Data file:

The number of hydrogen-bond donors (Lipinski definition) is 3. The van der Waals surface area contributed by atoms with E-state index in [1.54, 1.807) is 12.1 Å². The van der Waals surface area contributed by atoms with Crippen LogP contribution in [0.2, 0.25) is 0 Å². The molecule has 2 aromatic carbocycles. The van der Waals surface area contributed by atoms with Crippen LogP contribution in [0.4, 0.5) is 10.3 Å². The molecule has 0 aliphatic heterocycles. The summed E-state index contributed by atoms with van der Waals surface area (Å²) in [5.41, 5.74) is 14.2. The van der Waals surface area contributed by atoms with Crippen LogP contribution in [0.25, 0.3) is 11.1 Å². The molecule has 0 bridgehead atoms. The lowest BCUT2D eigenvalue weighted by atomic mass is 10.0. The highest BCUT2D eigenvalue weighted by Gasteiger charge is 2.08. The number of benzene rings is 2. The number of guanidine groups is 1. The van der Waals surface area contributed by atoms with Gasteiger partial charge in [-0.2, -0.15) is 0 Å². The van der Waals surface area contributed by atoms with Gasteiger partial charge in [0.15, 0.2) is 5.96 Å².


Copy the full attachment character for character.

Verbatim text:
The number of hydrogen-bond donors (Lipinski definition) is 3. The van der Waals surface area contributed by atoms with E-state index in [1.54, 1.807) is 12.1 Å². The van der Waals surface area contributed by atoms with Crippen LogP contribution in [0.2, 0.25) is 0 Å². The molecule has 2 aromatic carbocycles. The van der Waals surface area contributed by atoms with Crippen LogP contribution in [0.4, 0.5) is 10.3 Å². The molecule has 0 aliphatic heterocycles. The summed E-state index contributed by atoms with van der Waals surface area (Å²) in [5.41, 5.74) is 14.2. The van der Waals surface area contributed by atoms with Crippen LogP contribution in [0.25, 0.3) is 11.1 Å². The molecule has 0 bridgehead atoms. The lowest BCUT2D eigenvalue weighted by atomic mass is 10.0. The highest BCUT2D eigenvalue weighted by Gasteiger charge is 2.08. The number of benzene rings is 2. The number of guanidine groups is 1. The van der Waals surface area contributed by atoms with Gasteiger partial charge in [-0.2, -0.15) is 0 Å². The van der Waals surface area contributed by atoms with Gasteiger partial charge in [0.15, 0.2) is 5.96 Å².